Meeting the Moment of Our Housing Crisis

Climate justice begins when we recognize the adverse effects of extreme weather to our communities and the world and advocate to mitigate those costs and damage to us all. 

Homes in Pittsburgh, Pennsylvania, following a snow storm.


Peeter Viisimaa/Getty Images

In real time, the climate justice movement underscores the social, public health, and economic challenges and costs of adaptation and responding to climate change. This is crucial since it’s an inherently social issue that has unequal/unequitable consequences globally, particularly for marginalized groups in urban demographics.

In the U.S., from rising sea levels and catastrophic floods to wildfires and hurricanes, low-income residents are the most vulnerable, least protected and the most on their own when these natural disasters occur. That includes decisions made about whether they are sheltered in weather-resilient, energy-efficient, comfortable homes. So, as we enter Climate Week, it’s important that we address the current housing crisis tens of millions of people in our country are experiencing, which disproportionately impacts Black and Brown residents.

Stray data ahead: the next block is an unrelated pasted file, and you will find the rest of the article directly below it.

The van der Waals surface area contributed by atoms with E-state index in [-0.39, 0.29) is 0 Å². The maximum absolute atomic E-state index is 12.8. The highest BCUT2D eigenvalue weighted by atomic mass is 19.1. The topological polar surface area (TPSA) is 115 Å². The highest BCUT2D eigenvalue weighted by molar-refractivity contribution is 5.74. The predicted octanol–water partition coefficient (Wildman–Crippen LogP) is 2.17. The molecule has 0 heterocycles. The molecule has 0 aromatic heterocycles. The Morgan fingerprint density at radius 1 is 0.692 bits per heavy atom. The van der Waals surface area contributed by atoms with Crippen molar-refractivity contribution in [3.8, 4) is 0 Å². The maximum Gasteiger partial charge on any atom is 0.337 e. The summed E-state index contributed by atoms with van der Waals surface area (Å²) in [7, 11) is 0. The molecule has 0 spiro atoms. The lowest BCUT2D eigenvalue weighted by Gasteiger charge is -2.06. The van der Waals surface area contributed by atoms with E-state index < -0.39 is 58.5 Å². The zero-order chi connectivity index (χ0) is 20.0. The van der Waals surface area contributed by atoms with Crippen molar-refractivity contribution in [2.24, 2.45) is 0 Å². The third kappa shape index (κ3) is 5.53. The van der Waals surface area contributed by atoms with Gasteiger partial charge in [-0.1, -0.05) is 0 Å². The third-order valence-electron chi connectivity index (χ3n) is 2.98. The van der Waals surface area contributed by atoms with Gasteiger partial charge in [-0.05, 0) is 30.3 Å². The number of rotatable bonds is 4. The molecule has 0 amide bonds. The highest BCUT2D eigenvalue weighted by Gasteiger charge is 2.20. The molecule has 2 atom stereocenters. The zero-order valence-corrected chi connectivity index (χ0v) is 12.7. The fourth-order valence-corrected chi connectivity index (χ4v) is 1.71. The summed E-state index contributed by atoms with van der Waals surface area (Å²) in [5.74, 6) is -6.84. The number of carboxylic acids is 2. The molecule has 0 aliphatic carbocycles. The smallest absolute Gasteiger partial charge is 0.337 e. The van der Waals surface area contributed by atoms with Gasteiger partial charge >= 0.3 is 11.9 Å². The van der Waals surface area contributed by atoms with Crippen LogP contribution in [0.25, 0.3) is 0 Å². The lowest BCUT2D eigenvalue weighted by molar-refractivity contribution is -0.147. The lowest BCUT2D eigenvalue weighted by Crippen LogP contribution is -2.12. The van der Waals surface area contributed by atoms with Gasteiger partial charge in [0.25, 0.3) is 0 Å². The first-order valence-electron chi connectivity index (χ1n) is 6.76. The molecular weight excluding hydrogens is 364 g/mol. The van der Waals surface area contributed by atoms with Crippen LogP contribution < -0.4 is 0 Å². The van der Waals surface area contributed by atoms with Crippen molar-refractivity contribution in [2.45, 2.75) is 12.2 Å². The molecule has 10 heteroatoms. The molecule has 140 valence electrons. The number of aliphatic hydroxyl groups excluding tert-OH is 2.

Racial and socioeconomic justice is key to climate action!

The lack of equitable resources for low-income Black and Brown residents continues to perpetuate an oppressive experience. Low-income residents too often are at risk of displacement, behind on their utility bills, experiencing homelessness, and facing other housing insecurities.

This year’s Out of Reach: The High Cost of Housing report from the National Low-Income Housing Coalition (NLIHC), an NRDC ally, describes in stark terms the housing crisis confronting our country. Many people can’t afford to pay rent, as you can see from this graph contrasting the wages in most professions and the cost of housing (the housing wage is defined as the hourly income level required to rent a home now):


This is exacerbated by rising rents this past year, a driver of the wider inflation of prices we’ve all experienced. NLIHC includes a graph in their report showing the spike:


This housing crisis hobbles our wins in the climate justice movement. According to the NLIHC, “too many people can’t afford rent, which has been rising and driving all inflation up. Data supports a dire need to bridge the gap between incomes and housing costs and a need to expand and preserve the supply of affordable rental homes.”

Thankfully, there has been a recent federal response to this crisis, with research showing programs like the American Rescue Plan decreased eviction rates due to  to the quick work by local and state jurisdictions (see this fact sheet from the White House describing the benefits of such federal responses). However, the data from NLIHC’s report reveals why people, particularly those in poor Black and Brown communities, are still suffering because for too many of them affordable rental housing is out of reach: